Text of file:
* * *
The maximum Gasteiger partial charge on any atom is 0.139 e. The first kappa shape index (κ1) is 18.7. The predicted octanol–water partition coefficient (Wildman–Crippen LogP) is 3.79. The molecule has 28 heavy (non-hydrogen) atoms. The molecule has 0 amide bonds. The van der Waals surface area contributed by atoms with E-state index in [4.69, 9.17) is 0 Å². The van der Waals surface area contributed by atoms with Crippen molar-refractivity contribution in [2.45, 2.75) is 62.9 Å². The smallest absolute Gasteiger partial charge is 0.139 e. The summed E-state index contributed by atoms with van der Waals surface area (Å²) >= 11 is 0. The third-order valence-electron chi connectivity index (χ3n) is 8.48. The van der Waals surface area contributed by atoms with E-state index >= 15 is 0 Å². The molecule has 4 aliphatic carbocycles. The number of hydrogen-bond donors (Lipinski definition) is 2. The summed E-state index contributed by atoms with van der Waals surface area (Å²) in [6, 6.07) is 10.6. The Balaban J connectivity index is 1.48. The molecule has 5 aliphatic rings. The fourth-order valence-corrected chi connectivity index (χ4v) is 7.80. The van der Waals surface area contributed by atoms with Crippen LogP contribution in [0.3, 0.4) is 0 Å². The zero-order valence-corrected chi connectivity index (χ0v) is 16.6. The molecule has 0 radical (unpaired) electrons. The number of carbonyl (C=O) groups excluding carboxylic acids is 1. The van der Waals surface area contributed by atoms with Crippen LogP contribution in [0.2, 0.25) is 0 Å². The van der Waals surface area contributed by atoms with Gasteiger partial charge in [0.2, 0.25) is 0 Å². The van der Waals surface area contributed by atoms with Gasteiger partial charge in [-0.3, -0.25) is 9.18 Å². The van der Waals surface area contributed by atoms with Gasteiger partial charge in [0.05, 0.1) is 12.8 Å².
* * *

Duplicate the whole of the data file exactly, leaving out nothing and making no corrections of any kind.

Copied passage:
The maximum Gasteiger partial charge on any atom is 0.139 e. The first kappa shape index (κ1) is 18.7. The predicted octanol–water partition coefficient (Wildman–Crippen LogP) is 3.79. The molecule has 28 heavy (non-hydrogen) atoms. The molecule has 0 amide bonds. The van der Waals surface area contributed by atoms with E-state index in [4.69, 9.17) is 0 Å². The van der Waals surface area contributed by atoms with Crippen molar-refractivity contribution in [2.45, 2.75) is 62.9 Å². The smallest absolute Gasteiger partial charge is 0.139 e. The summed E-state index contributed by atoms with van der Waals surface area (Å²) >= 11 is 0. The third-order valence-electron chi connectivity index (χ3n) is 8.48. The van der Waals surface area contributed by atoms with E-state index >= 15 is 0 Å². The molecule has 4 aliphatic carbocycles. The number of hydrogen-bond donors (Lipinski definition) is 2. The summed E-state index contributed by atoms with van der Waals surface area (Å²) in [6, 6.07) is 10.6. The Balaban J connectivity index is 1.48. The molecule has 5 aliphatic rings. The fourth-order valence-corrected chi connectivity index (χ4v) is 7.80. The van der Waals surface area contributed by atoms with Crippen LogP contribution in [0.3, 0.4) is 0 Å². The zero-order valence-corrected chi connectivity index (χ0v) is 16.6. The molecule has 0 radical (unpaired) electrons. The number of carbonyl (C=O) groups excluding carboxylic acids is 1. The van der Waals surface area contributed by atoms with Crippen LogP contribution in [0.2, 0.25) is 0 Å². The van der Waals surface area contributed by atoms with Gasteiger partial charge in [0.2, 0.25) is 0 Å². The van der Waals surface area contributed by atoms with Gasteiger partial charge in [-0.3, -0.25) is 9.18 Å². The van der Waals surface area contributed by atoms with Gasteiger partial charge in [0.05, 0.1) is 12.8 Å².